Andrea Lee (48) def. Caroline Masson (32), 2 and 1
Both Andrea Lee and Caroline Masson came to the Round of 16 undefeated. However, considering Masson had just taken down No. 1 seed Minjee Lee on the final day of group play, the momentum seemed to be heavily in her favor. Right out of the gate, Masson muscled her way to an early 2-up lead, winning the first hole with a par and the third hole with a birdie. But Lee wasn’t going to just lay down. After winning the fourth hole with a birdie, Lee sank another on the fifth to square the match, then added one more on the seventh to go 1 up.
Masson tied things back up with a par on the tenth, but Lee retook the lead on the 13th with a par. Another par from Masson squared the match once again with three to play. Lee ultimately made back-to-back pars to win the 16th and 17th, defeating Masson, 2 and 1, to move on to the Quarterfinals.
“I bogeyed my first hole, so not the best start, but I made four birdies in a row,” Lee said. “Some of the holes on the back nine are a little bit tougher with the hole locations and trying to get the clearing points over the hazards. Fifteen was a tough hole and I made a mistake. Caro hit it into the penalty area, and I followed suit. That's definitely not something that you want to do if you want to play it safe. So, I lost that hole, but I stayed really patient. There were three holes left and just parred 16, 17, and thankfully that was good enough. Caro was a great opponent today, so it was a tough match.”
Jenny Shin (38) def. Annie Park (54), 2 and 1
Las Vegas resident Jenny Shin kept the dice rolling on Saturday at the Bank of Hope LPGA Match-Play presented by MGM Rewards with a win over No. 54 seed Annie Park. Shin came out swinging early, winning five of the first eight holes, but Park didn’t back down. She made an eagle on No. 9 and a birdie on No. 11 to get back to 3 down, then carded back-to-back birdies on 15 and 16, leaving Shin 1 up with two to play. Despite Park’s valiant effort, it only took a par from Shin on the tricky par-3 17th to close out the match, 2 and 1. She advanced to the Quarterfinals boasting a 3-0-1 record.
“Better than last year,” said Shin, who lost to Eun-Hee Ji in the Round of 16 in 2021. “I've played enough match play where 5-up doesn't really mean anything, especially coming in the front nine. I knew she was going to battle back. She didn't make it up here for nothing. I tried my best. I struggled with my shots towards the end a little bit. I had to make quite a few par saves but I didn't lose any shots, so I'm pretty happy about that.”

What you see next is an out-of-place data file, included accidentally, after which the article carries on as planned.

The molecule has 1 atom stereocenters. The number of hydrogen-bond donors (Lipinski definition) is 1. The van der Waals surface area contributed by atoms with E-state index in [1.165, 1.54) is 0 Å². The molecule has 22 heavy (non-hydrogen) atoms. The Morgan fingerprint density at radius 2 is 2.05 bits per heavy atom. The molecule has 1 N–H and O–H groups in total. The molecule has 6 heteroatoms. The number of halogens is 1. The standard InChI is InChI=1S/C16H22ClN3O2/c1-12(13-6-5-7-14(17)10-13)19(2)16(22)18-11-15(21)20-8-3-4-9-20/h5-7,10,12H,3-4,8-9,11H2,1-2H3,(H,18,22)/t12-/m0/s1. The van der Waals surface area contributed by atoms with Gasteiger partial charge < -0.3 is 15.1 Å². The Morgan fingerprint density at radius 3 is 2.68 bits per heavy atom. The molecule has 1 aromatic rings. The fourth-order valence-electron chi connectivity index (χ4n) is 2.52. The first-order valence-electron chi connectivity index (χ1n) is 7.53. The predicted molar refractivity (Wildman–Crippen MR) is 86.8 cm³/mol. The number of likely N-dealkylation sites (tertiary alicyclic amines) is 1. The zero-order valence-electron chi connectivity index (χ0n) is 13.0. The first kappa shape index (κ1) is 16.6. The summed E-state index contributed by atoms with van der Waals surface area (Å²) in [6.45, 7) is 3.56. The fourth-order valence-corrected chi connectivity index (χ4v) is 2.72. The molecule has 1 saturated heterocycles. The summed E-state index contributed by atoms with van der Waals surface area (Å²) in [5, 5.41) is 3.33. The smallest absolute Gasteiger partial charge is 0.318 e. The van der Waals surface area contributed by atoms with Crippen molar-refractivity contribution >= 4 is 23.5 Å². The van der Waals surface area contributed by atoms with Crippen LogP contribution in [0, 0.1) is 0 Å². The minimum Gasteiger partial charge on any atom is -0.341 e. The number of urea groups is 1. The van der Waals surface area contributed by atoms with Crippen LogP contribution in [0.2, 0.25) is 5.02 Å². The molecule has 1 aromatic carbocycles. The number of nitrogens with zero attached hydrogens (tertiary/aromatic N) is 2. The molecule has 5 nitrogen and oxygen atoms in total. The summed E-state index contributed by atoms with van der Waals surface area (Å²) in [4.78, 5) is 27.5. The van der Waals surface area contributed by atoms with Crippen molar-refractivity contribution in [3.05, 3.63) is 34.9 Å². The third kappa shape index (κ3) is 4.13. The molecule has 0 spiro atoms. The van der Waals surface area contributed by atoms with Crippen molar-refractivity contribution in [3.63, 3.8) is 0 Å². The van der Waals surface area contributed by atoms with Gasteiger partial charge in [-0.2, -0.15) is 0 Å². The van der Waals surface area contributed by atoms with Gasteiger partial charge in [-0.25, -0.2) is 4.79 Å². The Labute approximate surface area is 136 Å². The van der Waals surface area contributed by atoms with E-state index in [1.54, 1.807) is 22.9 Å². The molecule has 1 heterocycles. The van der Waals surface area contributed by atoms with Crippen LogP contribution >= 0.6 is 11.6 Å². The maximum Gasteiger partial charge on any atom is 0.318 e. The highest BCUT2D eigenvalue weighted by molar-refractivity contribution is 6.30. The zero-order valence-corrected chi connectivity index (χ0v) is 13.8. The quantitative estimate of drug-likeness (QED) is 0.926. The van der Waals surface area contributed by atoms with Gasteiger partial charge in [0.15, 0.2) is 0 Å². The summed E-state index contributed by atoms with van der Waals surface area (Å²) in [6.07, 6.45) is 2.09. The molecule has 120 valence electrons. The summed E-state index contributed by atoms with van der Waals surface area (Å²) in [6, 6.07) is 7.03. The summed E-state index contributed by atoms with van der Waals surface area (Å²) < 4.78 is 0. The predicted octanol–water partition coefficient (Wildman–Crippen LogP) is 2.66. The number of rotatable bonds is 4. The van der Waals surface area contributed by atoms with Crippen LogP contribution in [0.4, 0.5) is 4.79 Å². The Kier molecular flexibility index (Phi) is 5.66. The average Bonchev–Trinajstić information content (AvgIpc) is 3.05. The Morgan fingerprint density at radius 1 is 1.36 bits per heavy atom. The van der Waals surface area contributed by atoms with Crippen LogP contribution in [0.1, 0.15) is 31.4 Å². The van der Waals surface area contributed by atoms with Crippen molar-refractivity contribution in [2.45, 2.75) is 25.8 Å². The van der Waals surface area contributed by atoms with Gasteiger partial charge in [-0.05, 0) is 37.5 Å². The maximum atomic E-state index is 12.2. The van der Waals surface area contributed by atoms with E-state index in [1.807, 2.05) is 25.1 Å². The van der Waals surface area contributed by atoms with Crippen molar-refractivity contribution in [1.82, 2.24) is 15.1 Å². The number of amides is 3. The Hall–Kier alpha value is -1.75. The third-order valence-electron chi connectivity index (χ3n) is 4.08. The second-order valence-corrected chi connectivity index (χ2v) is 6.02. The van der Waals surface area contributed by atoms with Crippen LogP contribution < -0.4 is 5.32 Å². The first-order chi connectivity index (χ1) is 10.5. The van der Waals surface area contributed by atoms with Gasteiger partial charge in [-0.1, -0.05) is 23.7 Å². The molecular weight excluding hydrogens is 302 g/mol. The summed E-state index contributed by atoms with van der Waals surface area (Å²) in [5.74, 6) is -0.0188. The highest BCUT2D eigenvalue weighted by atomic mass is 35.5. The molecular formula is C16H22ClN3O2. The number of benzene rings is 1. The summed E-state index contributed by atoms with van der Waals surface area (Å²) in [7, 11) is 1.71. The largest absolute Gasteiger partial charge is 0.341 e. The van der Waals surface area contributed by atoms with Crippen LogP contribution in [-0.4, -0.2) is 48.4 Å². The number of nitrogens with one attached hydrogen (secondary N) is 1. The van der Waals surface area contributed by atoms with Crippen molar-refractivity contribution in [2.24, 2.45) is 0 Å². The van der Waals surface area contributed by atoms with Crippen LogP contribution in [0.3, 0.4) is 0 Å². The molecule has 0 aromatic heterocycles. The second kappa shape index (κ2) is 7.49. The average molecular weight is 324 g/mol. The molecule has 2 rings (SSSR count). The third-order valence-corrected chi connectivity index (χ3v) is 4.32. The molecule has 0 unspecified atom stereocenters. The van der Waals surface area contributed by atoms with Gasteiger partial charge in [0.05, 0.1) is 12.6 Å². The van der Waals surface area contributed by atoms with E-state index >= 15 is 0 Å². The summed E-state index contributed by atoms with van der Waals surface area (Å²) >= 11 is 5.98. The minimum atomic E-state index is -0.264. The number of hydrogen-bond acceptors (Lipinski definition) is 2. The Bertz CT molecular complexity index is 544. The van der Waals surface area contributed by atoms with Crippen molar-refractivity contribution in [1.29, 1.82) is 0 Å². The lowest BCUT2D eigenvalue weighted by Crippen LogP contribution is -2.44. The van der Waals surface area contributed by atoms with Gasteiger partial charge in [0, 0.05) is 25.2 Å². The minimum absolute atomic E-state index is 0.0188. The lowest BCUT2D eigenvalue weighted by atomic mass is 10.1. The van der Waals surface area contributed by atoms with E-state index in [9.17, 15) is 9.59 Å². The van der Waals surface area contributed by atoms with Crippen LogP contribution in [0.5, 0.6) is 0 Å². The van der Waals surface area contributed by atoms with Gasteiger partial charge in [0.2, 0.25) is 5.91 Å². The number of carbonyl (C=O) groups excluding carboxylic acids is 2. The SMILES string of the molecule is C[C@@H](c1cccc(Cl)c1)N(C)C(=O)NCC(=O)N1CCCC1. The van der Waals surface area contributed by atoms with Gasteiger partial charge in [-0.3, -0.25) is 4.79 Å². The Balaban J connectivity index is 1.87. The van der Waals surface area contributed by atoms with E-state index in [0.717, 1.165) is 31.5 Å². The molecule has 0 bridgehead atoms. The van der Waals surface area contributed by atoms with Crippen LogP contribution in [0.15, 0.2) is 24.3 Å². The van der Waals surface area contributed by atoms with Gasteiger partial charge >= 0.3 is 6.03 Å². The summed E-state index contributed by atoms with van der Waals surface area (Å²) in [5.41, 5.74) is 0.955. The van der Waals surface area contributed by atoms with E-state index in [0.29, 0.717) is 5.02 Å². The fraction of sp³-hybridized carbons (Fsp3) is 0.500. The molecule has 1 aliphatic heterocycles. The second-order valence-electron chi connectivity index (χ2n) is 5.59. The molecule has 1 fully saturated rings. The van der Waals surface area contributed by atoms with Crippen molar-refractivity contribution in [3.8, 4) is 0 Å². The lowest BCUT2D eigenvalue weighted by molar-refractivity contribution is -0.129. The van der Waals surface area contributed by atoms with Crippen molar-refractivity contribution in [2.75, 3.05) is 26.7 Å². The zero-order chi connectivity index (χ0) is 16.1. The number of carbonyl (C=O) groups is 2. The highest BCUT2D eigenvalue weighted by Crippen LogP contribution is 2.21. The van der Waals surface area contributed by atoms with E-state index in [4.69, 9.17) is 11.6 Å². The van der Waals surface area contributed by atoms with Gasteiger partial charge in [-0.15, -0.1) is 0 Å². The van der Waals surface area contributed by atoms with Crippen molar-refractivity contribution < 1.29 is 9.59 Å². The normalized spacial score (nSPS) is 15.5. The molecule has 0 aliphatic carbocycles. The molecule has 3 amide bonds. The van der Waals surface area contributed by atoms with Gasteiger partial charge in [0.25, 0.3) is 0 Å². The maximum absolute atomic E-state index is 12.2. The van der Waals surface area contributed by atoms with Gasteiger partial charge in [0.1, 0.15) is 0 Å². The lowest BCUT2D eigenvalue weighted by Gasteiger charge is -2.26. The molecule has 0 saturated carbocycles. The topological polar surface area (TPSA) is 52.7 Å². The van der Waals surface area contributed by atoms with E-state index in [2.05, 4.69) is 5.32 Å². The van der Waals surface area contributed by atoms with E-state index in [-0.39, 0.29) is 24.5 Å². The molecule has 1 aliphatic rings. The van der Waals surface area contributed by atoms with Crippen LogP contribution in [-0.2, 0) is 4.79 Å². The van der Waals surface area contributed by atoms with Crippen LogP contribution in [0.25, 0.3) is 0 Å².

Lilia Vu (51) def. Allisen Corpuz (62), 4 and 3
Epson Tour graduate Lilia Vu and LPGA Tour rookie Allisen Corpuz may be friends off the golf course, but no mercy was shown in their Round of 16 match on Saturday at the Bank of Hope LPGA Match-Play presented by MGM Rewards. After the pair carded matching pars on the first three holes, Vu went 1 up with a birdie on the 4th, got to 2 up with another birdie on the 6th and extended her lead to 3 after winning the eighth hole with a par. Corpuz got a hole back with a birdie on the par-5 ninth, but Vu won holes 11 and 12 with pars to go 4 up, finally finishing off the match on 15 with a par to win 4 and 3.
“I think when we teed off it was 79 degrees. Not quite my California weather, but it was better than the past couple days,” said Vu of the milder Saturday conditions. “I didn't feel entirely rested this morning, so I was just trying to focus on one thing at a time, not get ahead of myself. (Allisen and I) are pretty good friends. We played in LA a couple of weeks ago so it was nice to play with her again and catch up. I think it was definitely friendlier than the other matches I had this week.”
Ayaka Furue (10) def. Paula Reto (58), 2 and 1
Playing for par was all No. 10 seed Ayaka Furue needed to do to defeat No. 58 seed Paula Reto, 2 and 1, and advance to the Quarterfinals. The Japanese rookie made 12 pars over 17 holes of play, taking the lead on the second hole and never relinquishing it. With an emphasis on “bringing it back to the focus part of my game,” a tactic she has been utilizing all week, Furue battled through some struggles on most of the back nine. This is where her pars became important. After Reto got back to 1 down with a par on the 10th, she and Furue tied the next three holes. Ayaka then parred No. 14 to regain her 2-up lead and never gave it back.